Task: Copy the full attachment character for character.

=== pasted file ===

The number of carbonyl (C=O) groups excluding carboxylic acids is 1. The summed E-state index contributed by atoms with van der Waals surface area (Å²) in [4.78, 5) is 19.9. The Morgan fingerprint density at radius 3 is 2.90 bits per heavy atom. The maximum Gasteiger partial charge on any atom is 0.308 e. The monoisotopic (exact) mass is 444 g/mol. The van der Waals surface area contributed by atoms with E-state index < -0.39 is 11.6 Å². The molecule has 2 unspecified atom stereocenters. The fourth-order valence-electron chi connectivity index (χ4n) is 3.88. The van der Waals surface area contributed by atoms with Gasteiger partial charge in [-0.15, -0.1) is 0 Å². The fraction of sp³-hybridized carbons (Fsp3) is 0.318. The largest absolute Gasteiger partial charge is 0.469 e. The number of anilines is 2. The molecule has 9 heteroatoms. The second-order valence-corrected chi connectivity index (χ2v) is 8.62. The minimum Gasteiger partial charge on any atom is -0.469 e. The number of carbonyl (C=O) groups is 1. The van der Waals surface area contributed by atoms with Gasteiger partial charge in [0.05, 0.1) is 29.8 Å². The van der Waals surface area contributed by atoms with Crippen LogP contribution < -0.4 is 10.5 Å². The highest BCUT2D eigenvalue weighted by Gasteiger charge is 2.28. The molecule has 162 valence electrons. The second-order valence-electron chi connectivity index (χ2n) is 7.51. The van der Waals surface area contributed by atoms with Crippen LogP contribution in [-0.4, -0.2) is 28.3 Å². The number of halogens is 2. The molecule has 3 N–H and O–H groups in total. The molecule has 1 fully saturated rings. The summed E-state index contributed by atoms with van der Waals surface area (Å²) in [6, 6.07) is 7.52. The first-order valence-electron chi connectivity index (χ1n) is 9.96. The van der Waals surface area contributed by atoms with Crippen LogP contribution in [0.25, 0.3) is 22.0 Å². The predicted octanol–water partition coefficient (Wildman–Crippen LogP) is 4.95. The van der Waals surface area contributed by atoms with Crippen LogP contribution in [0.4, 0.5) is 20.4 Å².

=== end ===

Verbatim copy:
The number of carbonyl (C=O) groups excluding carboxylic acids is 1. The summed E-state index contributed by atoms with van der Waals surface area (Å²) in [4.78, 5) is 19.9. The Morgan fingerprint density at radius 3 is 2.90 bits per heavy atom. The maximum Gasteiger partial charge on any atom is 0.308 e. The monoisotopic (exact) mass is 444 g/mol. The van der Waals surface area contributed by atoms with E-state index < -0.39 is 11.6 Å². The molecule has 2 unspecified atom stereocenters. The fourth-order valence-electron chi connectivity index (χ4n) is 3.88. The van der Waals surface area contributed by atoms with Gasteiger partial charge in [-0.15, -0.1) is 0 Å². The fraction of sp³-hybridized carbons (Fsp3) is 0.318. The largest absolute Gasteiger partial charge is 0.469 e. The number of anilines is 2. The molecule has 9 heteroatoms. The second-order valence-corrected chi connectivity index (χ2v) is 8.62. The minimum Gasteiger partial charge on any atom is -0.469 e. The number of carbonyl (C=O) groups is 1. The van der Waals surface area contributed by atoms with Gasteiger partial charge in [0.05, 0.1) is 29.8 Å². The van der Waals surface area contributed by atoms with Crippen LogP contribution < -0.4 is 10.5 Å². The highest BCUT2D eigenvalue weighted by Gasteiger charge is 2.28. The molecule has 162 valence electrons. The second-order valence-electron chi connectivity index (χ2n) is 7.51. The van der Waals surface area contributed by atoms with Crippen LogP contribution in [-0.4, -0.2) is 28.3 Å². The number of halogens is 2. The molecule has 3 N–H and O–H groups in total. The molecule has 1 fully saturated rings. The summed E-state index contributed by atoms with van der Waals surface area (Å²) in [6, 6.07) is 7.52. The first-order valence-electron chi connectivity index (χ1n) is 9.96. The van der Waals surface area contributed by atoms with Crippen LogP contribution in [0.25, 0.3) is 22.0 Å². The predicted octanol–water partition coefficient (Wildman–Crippen LogP) is 4.95. The van der Waals surface area contributed by atoms with Crippen LogP contribution in [0.4, 0.5) is 20.4 Å².